“[Increased] regulation of the tech industry as a whole, and the influencer industry – which Kuaishou is heavily dependent on – will provide challenges ahead,” said Mark Tanner, managing director at Shanghai-based research firm China Skinny.

Su, a former Google engineer, has lived a typical rags-to-riches story in China. He grew up in a poor village where the only electrical device in his community was a flashlight, but Su nevertheless managed to get into China’s prestigious Tsinghua University in Beijing, joining Kuaishou in 2013 when it was a jut a tool for making animated pictures.

Helped by the heavy use of smartphones in China, Su and Cheng were able to transform the app into the country’s second-largest short video platform, behind ByteDance’s Douyin, the domestic sister app of TikTok. Su has stated that his startup must “benefit others”, according to an interview with Su Hua and Kuaishou’s early investor Fisher Zhang Fei, published on the official WeChat account of venture firm 5Y Capital in February.

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Kuaishou, which caught the short-video train before ByteDance created Douyin, has changed how many Chinese people spend their leisure time and interact with each other – even the term Lao Tie, a term of endearment coined on the platform for the fans of live-stream hosts, has become an everyday expression.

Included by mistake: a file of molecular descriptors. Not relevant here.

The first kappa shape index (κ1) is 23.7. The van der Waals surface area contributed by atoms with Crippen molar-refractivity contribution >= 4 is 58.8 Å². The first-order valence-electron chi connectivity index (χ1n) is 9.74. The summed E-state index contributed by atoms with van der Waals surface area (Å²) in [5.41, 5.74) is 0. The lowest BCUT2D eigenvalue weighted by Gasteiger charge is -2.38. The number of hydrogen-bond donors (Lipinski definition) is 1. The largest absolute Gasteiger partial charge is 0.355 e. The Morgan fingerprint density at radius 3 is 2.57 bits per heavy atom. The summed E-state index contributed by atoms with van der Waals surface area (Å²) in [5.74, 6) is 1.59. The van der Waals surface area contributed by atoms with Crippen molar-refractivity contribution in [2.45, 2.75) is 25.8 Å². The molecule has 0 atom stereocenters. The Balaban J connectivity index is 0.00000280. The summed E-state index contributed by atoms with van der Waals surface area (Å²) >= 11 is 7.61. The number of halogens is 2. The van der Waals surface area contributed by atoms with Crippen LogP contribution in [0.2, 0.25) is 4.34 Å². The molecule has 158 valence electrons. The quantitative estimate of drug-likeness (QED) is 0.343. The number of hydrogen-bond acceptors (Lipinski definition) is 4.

Kuaishou’s February initial public offering in Hong Kong saw its shares hit a high of HK$345 (US$54) on their debut, or nearly triple its offering price. But since then, the share price hit a low of HK$64.5 in August, as sentiment towards Chinese tech stocks soured amid Beijing’s regulatory crackdown.

The shares dropped 3.5 per cent to HK$99.9 on Monday after the company announced news of Su’s step-back over the weekend. But not all analysts see the news as a huge overhang for the stock.

“There have been plenty of organisational changes internally at Kuaishou throughout this year and this top-level change could be a signal that the reorganisation is nearing an end,” said Carlton Lai, an equity research director at Daiwa Capital Markets.